Elements and the periodic table 2010

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Elements and the periodic table 2010

  1. 1. V. The Elements and the Periodic Table<br />
  2. 2. Objectives:<br />list the 3 types of elements.<br />define allotrope.<br />identify metals, nonmetals, metalloids, groups and periods within the periodic table.<br />define metal, nonmetal, and metalloid<br />define malleable, ductile, luster, and brittle.<br />
  3. 3. V. The Elements and the Periodic Table <br />All matter is composed of one or more elements.<br />Elements are referred to as the “building blocks of matter”.<br />
  4. 4. V. The Elements and the Periodic Table(don’t copy)<br />There are approximately 110 elements known.<br />Only 90 elements are commonly found in nature.<br />Information about the element are summarized in the periodic table.<br />The Periodic Table<br />
  5. 5. V. The Elements and the Periodic Table<br />group – vertical column of elements<br />There are 18 groups of elements.<br />Groups are sometimes referred to as families.<br />period – horizontal row<br />There are 7 periods in the periodic table.<br />Note that the bottom 2 rows are not periods. They are parts of periods 6 and 7.<br />
  6. 6.
  7. 7. V. The Elements and the Periodic Table<br />There are 3 types of elements in the periodic table.<br />The staircase feature divides up the elements by type.<br />Metals are to the left of the staircase.<br />Nonmetals are to the right of the staircase.<br />Metalloids are located along the staircase.<br />
  8. 8. V. The Elements and the Periodic Table<br />metals – good conductors of heat and electricity<br />Most elements are metals.<br />All metals are in the solid state at room temperature except one (Hg).<br />
  9. 9. V. The Elements and the Periodic Table(don’t copy)<br />Example Metal – Aluminum<br />Aluminum is an excellent conductor. Aluminum is use in high voltage transmission lines.<br />Aluminum metal more flexible, lighter in weight, and less expensive than copper.<br />Aluminum foil is very malleable and exhibits luster.<br />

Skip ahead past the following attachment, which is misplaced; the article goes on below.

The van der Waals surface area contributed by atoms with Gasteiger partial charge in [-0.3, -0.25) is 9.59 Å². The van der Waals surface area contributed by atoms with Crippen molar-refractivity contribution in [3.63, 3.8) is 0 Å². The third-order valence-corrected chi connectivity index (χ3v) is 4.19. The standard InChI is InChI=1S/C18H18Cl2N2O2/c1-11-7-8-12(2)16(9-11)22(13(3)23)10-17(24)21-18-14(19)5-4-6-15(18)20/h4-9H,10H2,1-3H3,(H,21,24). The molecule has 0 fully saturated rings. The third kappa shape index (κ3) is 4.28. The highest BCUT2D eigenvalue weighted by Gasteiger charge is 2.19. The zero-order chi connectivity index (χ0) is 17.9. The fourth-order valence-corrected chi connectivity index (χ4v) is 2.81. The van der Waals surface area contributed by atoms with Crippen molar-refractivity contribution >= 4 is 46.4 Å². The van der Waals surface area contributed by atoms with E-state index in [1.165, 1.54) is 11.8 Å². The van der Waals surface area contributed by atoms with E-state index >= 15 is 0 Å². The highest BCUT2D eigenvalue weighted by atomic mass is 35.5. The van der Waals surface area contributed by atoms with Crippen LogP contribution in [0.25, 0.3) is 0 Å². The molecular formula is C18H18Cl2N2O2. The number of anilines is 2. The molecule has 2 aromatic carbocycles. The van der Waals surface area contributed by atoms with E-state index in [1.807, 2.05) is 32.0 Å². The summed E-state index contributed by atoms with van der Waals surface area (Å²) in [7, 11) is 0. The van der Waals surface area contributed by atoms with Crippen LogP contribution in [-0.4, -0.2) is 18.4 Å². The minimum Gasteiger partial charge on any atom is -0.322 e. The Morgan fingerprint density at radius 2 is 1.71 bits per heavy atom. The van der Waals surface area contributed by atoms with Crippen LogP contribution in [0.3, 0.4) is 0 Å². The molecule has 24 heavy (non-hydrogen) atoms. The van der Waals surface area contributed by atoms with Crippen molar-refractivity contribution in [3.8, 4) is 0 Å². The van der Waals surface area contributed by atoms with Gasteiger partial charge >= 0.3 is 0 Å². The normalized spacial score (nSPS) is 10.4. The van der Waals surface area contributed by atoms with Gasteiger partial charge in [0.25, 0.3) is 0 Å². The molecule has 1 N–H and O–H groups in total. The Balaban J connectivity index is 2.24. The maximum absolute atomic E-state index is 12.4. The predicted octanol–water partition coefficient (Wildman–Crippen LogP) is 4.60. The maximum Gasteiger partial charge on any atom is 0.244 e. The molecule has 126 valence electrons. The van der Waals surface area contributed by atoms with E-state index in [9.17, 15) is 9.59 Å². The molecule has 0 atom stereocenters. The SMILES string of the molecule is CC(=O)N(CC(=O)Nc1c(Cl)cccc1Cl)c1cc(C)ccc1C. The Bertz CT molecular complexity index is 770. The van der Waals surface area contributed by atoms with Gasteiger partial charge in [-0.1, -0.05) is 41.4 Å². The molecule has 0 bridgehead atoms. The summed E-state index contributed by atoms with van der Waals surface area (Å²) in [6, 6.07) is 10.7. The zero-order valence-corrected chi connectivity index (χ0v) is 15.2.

10. 10. V. The Elements and the Periodic Table<br />nonmetals – poor conductors of heat and electricity<br />Nonmetals are brittle. (They are not malleable and ductile.)<br />Nonmetals exist as solids, liquids, and gases at room temperature.<br />
  11. 11. V. The Elements and the Periodic Table(don’t copy)<br />Example Nonmetal – Carbon<br />Graphite, a form of carbon, is used in pencils.<br />Solid carbon is brittle.<br />
  12. 12. V. The Elements and the Periodic Table<br />metalloids – have properties of metals and nonmetals<br />Metalloids are semiconductors.<br />There are 6 metalloids: B, Si, Ge, As, Sb, Te.<br />
  13. 13. V. The Elements and the Periodic Table(don’t copy)<br />Example Metalloid – Silicon<br />Silicon is one of the most economically important elements.<br />Because silicon is an excellent semiconductor it is the main element used in the manufacturing of integrated circuits and circuit boards. <br />Silicon is used to manufacture computers, televisions, cell phones, I-pods, and video game systems.<br />
  14. 14. V. The Elements and the Periodic Table(copy the term allotrope only)<br />Some elements exist in more than one form.<br />allotropes – different forms of the same element<br />Although the example substances to right are made of carbon atoms, their properties differ dramatically because their carbon atoms are arranged differently at the atomic level.<br />Examples: allotropes of carbon - diamond, graphite, and Buckminster fullerene<br />

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